Passporting to threaten scale: Manulife

Splitting up assets across different markets and platforms in Asia could be problematic, argues Donna Cotter, the insurance firm's Asia head of wealth management.
Passporting to threaten scale: Manulife

While asset managers are rubbing their hands together in anticipation of Asia’s three fund passporting schemes, they should also be concerned about fragmentation of assets, warned Donna Cotter, A       sia head of wealth management at insurer Manulife Financial.

“We have compressing margins, and if we start to split up our assets across the region, across different platforms, [building] scale becomes much more difficult,” she said.

For this reason, she sees no threat to Ucits funds from the passporting schemes in the near term. The European Union-regulated products are widely used in the region because they enable the centralisation of assets, she noted.

“But the longer-term picture is going to be dictated by what happens with the passporting schemes,”  said Cotter.


Distribution is already problematic because a few very large institutions and banks control it, she added. “As a product manager, it’s challenging when you don’t control your own distribution."

Other managers have also voiced frustration at the distribution model in Asia, though for different reasons. This June, Shelly Painter, Vanguard’s managing director for Asia, pointed to the opaqueness of commission-based sales structures and called for more disclosure.

“Very few distributors in Asia are interested in something like Vanguard because we won’t pay for distribution; so the end client will never hear about us,” she said. Vanguard is a passive investment specialist.

Commission-based distribution in the US is shifting to fee-based distribution, and Australia is moving in that direction too. Meanwhile, the UK and Switzerland have banned commissions and compelled fund houses to be transparent about retrocessions paid to banks.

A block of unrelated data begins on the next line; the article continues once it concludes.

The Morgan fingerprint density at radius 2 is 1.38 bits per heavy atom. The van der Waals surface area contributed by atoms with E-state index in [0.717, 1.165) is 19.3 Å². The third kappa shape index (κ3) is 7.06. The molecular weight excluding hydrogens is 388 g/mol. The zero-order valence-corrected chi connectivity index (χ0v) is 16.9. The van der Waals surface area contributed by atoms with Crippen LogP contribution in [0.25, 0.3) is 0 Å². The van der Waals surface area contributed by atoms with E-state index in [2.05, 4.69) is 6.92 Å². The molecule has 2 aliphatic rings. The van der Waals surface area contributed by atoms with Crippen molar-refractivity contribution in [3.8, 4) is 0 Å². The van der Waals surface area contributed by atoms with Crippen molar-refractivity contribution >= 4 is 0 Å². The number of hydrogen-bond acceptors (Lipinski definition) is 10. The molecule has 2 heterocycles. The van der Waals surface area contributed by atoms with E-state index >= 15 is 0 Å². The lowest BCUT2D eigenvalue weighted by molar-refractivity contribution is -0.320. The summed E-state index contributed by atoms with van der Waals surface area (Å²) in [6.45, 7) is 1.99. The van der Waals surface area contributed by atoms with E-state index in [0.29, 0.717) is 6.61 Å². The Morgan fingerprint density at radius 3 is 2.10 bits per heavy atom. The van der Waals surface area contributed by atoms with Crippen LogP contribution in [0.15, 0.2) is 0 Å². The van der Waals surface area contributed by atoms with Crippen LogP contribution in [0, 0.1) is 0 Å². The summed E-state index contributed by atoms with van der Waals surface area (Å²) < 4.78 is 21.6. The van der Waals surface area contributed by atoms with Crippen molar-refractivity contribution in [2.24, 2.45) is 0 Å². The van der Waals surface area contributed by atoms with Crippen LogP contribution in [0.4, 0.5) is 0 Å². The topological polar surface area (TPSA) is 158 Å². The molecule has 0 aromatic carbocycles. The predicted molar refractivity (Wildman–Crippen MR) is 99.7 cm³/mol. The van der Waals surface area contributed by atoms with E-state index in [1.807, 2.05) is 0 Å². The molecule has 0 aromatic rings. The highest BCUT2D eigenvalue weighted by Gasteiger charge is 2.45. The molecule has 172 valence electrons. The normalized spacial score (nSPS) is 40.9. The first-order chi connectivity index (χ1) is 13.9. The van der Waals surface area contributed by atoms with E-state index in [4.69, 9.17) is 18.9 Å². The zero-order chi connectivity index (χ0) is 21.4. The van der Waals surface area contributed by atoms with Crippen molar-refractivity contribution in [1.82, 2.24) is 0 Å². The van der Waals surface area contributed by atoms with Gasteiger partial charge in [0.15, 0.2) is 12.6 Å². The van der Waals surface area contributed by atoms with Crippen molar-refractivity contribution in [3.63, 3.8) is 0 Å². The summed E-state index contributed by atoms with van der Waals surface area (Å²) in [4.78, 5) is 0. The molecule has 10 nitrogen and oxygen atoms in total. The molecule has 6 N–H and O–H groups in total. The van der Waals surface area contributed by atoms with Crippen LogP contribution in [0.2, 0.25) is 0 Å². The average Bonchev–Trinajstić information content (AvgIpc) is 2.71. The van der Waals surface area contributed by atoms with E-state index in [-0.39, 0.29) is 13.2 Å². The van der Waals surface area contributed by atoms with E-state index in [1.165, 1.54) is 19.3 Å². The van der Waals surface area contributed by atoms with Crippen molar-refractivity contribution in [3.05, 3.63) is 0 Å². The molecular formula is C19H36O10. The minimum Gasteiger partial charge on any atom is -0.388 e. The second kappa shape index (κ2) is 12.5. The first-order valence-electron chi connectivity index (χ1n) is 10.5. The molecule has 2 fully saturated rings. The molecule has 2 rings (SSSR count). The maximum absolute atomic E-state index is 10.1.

Cotter pointed to nascent moves on that front in Asia. “I don’t have a crystal ball, but we are certainly seeing a trend towards that [in the region]. Singapore, for example is moving towards an advice-based model. Same thing in Hong Kong,” she said.

In December last year, senior private bankers in Asia expressed surprise that commission-free distribution is not being discussed more in the region.

Speaking at an AsianInvestor roundtable, Rene Buehlmann, then global head of investment funds for UBS Wealth Management said: "If you look ahead five or 10 years, the trend will probably go towards a flat advisory fee.”

Cotter also flagged the rise of online fund platforms as another distribution trend. “There’s a far greater propensity here in Asia than in the Western world to use [online platforms]. I think we’ll see that explode in the not-too-distant future,” she said.

Thanks to the runaway success of its internet finance-related money-market fund, Tianjin-based Tianhong Asset Management unseated China Asset Management as top dog in the mainland funds industry in terms of assets under management earlier this year.

* For a full interview with Donna Cotter on how Manulife picks the products it puts on its shelves, see the forthcoming (October) of AsianInvestor magazine.

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